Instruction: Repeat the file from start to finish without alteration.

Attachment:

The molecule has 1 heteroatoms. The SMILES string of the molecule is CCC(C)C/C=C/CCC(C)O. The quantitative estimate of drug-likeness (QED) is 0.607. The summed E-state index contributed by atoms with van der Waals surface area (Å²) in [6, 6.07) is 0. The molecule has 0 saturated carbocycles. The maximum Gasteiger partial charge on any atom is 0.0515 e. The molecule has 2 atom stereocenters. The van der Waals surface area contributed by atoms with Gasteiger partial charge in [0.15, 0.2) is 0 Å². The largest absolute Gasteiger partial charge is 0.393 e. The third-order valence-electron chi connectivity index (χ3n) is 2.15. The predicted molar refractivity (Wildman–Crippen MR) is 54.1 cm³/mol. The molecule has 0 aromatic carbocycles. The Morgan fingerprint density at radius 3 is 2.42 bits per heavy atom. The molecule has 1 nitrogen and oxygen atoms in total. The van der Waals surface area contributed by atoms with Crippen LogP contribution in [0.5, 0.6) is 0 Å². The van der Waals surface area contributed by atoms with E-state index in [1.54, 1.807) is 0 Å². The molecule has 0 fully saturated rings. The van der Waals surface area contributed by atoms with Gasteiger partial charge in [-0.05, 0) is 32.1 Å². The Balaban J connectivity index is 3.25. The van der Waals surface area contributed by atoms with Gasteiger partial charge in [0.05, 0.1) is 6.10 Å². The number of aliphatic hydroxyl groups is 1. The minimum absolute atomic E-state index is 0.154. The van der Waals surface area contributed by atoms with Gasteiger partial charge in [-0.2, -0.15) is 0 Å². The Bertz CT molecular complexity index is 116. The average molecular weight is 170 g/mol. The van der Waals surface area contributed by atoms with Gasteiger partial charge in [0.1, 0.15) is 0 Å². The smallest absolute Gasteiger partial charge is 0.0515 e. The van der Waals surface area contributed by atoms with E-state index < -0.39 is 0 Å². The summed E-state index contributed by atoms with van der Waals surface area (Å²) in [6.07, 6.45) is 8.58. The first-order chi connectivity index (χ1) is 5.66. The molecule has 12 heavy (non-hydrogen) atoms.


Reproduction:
The molecule has 1 heteroatoms. The SMILES string of the molecule is CCC(C)C/C=C/CCC(C)O. The quantitative estimate of drug-likeness (QED) is 0.607. The summed E-state index contributed by atoms with van der Waals surface area (Å²) in [6, 6.07) is 0. The molecule has 0 saturated carbocycles. The maximum Gasteiger partial charge on any atom is 0.0515 e. The molecule has 2 atom stereocenters. The van der Waals surface area contributed by atoms with Gasteiger partial charge in [0.15, 0.2) is 0 Å². The largest absolute Gasteiger partial charge is 0.393 e. The third-order valence-electron chi connectivity index (χ3n) is 2.15. The predicted molar refractivity (Wildman–Crippen MR) is 54.1 cm³/mol. The molecule has 0 aromatic carbocycles. The Morgan fingerprint density at radius 3 is 2.42 bits per heavy atom. The molecule has 1 nitrogen and oxygen atoms in total. The van der Waals surface area contributed by atoms with Crippen LogP contribution in [0.5, 0.6) is 0 Å². The van der Waals surface area contributed by atoms with E-state index in [1.54, 1.807) is 0 Å². The molecule has 0 fully saturated rings. The van der Waals surface area contributed by atoms with Gasteiger partial charge in [-0.05, 0) is 32.1 Å². The Balaban J connectivity index is 3.25. The van der Waals surface area contributed by atoms with Gasteiger partial charge in [0.05, 0.1) is 6.10 Å². The number of aliphatic hydroxyl groups is 1. The minimum absolute atomic E-state index is 0.154. The van der Waals surface area contributed by atoms with Gasteiger partial charge in [-0.2, -0.15) is 0 Å². The Bertz CT molecular complexity index is 116. The average molecular weight is 170 g/mol. The van der Waals surface area contributed by atoms with Gasteiger partial charge in [0.1, 0.15) is 0 Å². The smallest absolute Gasteiger partial charge is 0.0515 e. The van der Waals surface area contributed by atoms with E-state index < -0.39 is 0 Å². The summed E-state index contributed by atoms with van der Waals surface area (Å²) in [6.07, 6.45) is 8.58. The first-order chi connectivity index (χ1) is 5.66. The molecule has 12 heavy (non-hydrogen) atoms.